#3 KnowShtuff

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Posted 02 September 2007 - 02:58 PM

Emailed Humyo and DivShare about more of their specs.

#4 Alk3

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Posted 02 September 2007 - 02:59 PM

Why dont you just buy an external usb hard drive? Hard drives are cheaper and you also know where the data is. You dont have to worry about someone else having access to your data... If you are looking for a good (secure, fast, worthwhile) remote storage server, then you will most likely have to pay the same ammount for the server as the hard drive.... if not more. (and the payment isnt just a one time payment, it is recuring.) 50$ gets you a decent ammount of space in GB's. You also can secure the data more easily, like with hard drive encryption.

Just my opinion.

http://www.tigerdire...a...136|&Sort=4

Edited by Alk3, 02 September 2007 - 02:59 PM.


#5 KnowShtuff

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Posted 02 September 2007 - 03:12 PM

Thanks for the reply, Alk3.

I'm really looking for something I can start using fast and don't need to have shipped to my home. So far, when looking at local store sites like BestBuy, Circuit City, OfficeDepot, OfficeMax etc I did not notice any cheaper external hard drives than about 100$ and that is just much more than I am willing to pay right now. 50$ for 100GB Seagate drive as seen in your link is much more reasonable and thus worth considering, but still a bit high and still another piece of hardware that can be ruined and is less mobile than the web. Still, looks like that is a more user friendly option than discs, unless I really want to save as much money as possible.

I'll think about it, for sure; and look back at some other those sites to see if I missed cheaper drives.

So, those drives you linked to just plug in by USB port and quickly accept files like your internal hard drive, eh? Just need to make sure I have a USB cord too if I go that route, as some of them do not seem to come with USB cables.

Still, if I could use these DVD-R discs that would be my quickest solution for offline backup. Do you know if these DVD-R discs will accept all media types for backup? That was one of my questions.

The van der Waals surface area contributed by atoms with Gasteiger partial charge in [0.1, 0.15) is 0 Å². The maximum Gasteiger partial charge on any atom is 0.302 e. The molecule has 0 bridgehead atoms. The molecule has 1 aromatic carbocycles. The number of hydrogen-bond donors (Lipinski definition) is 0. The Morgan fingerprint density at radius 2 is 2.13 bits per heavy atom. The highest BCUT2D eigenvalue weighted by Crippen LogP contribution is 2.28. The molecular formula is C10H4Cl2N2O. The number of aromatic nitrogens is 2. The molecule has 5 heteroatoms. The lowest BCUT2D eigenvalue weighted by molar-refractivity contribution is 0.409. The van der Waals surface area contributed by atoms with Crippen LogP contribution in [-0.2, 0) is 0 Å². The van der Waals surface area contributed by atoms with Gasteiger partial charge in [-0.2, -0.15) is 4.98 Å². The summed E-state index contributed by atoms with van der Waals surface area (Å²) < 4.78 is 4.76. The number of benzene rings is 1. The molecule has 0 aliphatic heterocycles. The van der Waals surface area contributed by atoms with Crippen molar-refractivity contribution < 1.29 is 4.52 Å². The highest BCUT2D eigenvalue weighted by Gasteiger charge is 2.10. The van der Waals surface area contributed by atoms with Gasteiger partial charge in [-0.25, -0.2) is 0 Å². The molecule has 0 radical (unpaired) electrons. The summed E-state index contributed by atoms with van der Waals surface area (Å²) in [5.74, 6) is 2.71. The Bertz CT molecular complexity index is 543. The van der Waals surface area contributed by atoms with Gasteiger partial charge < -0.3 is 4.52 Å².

Other than that, if you look at the free online servers I'm finding it looks like there is good hope for a workable solution there. Plus, this is great for mobility and some of those sites even backup all the files you upload with their resources as well. I think if anyone wants to get serious about backups, they should be as mobile as possible and backed up in more than one way. Plus, there are SOME things that I would like to be able to share with others as well, so it would be nice to have a backup and sharing/hosting site in the same spot. So far the MediaFire site is the only one that sticks out in my head for public and private sharing options.

All help is appreciated!

Edited by KnowShtuff, 02 September 2007 - 03:14 PM.


#6 KnowShtuff

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Posted 02 September 2007 - 03:16 PM

Anyone know how to quicly backup all of the email stored in Outlook Express? Can the organization of it be kept in the process?

#7 KnowShtuff

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Posted 02 September 2007 - 03:33 PM

Just found that the cheapest, adequate capacity, external hard drive I see at BestBuy is also the largest because it is on sale. 320GB! Also comes with USB cable. Still, more than I'd prefer to spend at 80$. Tempting though!http://www.bestbuy.c...d=1164157591202 . Usually 130$. Plus, I still want to find online options too!

Cheapest at Circuit City is 65$ for 100GB Maxtor. May as well go 15$ more for 320GB if I were to go this route instead of discs, though.

Edited by KnowShtuff, 02 September 2007 - 03:38 PM.


#8 KnowShtuff

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Posted 02 September 2007 - 03:45 PM

Really going to try to steer away from external hard drive at the moment simply due to cost.

I'd really appreciate it if anyone would answer the basic questions about System Restore reliability and efficiency, and if my DVD-R disks will store all kinds of data properly or if I can only use CDs or only DVD+R or DVD-RAM discs etc. I'd expect that some of you can easily answer those questions.

#9 Alk3

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Posted 02 September 2007 - 04:15 PM

Really going to try to steer away from external hard drive at the moment simply due to cost.

I'd really appreciate it if anyone would answer the basic questions about System Restore reliability and efficiency, and if my DVD-R disks will store all kinds of data properly or if I can only use CDs or only DVD+R or DVD-RAM discs etc. I'd expect that some of you can easily answer those questions.


System restore in Windows isnt meant to restore your data, just the system. I am not all that familiar with it, as I used to just back up my data and keep a ghost of my Windows operating system. More reliable than relying on MS to keep my data safe.

DVD+R discs are large, but not rewritable. SO it would be a one time backup, and those discs can get expensive.

DVD-RAM is a good option, but not as fast as a external hard drive would be. BUT, you need to first check to see if your DVD-ROM drive supports DVD-RAM discs. Some do not.